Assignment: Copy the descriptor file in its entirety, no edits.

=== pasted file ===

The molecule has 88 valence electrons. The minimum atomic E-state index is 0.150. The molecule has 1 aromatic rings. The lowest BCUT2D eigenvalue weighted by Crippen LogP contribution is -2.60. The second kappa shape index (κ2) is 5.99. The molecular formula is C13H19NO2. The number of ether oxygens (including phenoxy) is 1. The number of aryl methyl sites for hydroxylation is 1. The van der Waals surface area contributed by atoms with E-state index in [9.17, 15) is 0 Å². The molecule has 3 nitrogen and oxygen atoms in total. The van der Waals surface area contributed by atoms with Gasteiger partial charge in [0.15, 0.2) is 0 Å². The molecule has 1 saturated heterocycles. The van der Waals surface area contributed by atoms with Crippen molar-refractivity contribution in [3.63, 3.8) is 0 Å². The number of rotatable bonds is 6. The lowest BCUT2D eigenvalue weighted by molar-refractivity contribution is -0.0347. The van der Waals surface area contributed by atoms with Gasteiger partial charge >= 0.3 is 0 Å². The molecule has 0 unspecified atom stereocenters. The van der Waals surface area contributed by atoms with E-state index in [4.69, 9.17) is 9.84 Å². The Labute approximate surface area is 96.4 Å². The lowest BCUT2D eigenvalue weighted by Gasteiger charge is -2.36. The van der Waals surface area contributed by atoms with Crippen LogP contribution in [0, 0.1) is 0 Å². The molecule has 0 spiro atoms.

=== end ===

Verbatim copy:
The molecule has 88 valence electrons. The minimum atomic E-state index is 0.150. The molecule has 1 aromatic rings. The lowest BCUT2D eigenvalue weighted by Crippen LogP contribution is -2.60. The second kappa shape index (κ2) is 5.99. The molecular formula is C13H19NO2. The number of ether oxygens (including phenoxy) is 1. The number of aryl methyl sites for hydroxylation is 1. The van der Waals surface area contributed by atoms with E-state index in [9.17, 15) is 0 Å². The molecule has 3 nitrogen and oxygen atoms in total. The van der Waals surface area contributed by atoms with Gasteiger partial charge in [0.15, 0.2) is 0 Å². The molecule has 1 saturated heterocycles. The van der Waals surface area contributed by atoms with Crippen molar-refractivity contribution in [3.63, 3.8) is 0 Å². The number of rotatable bonds is 6. The lowest BCUT2D eigenvalue weighted by molar-refractivity contribution is -0.0347. The van der Waals surface area contributed by atoms with Gasteiger partial charge >= 0.3 is 0 Å². The molecule has 0 unspecified atom stereocenters. The van der Waals surface area contributed by atoms with E-state index in [4.69, 9.17) is 9.84 Å². The Labute approximate surface area is 96.4 Å². The lowest BCUT2D eigenvalue weighted by Gasteiger charge is -2.36. The van der Waals surface area contributed by atoms with Crippen LogP contribution in [0, 0.1) is 0 Å². The molecule has 0 spiro atoms.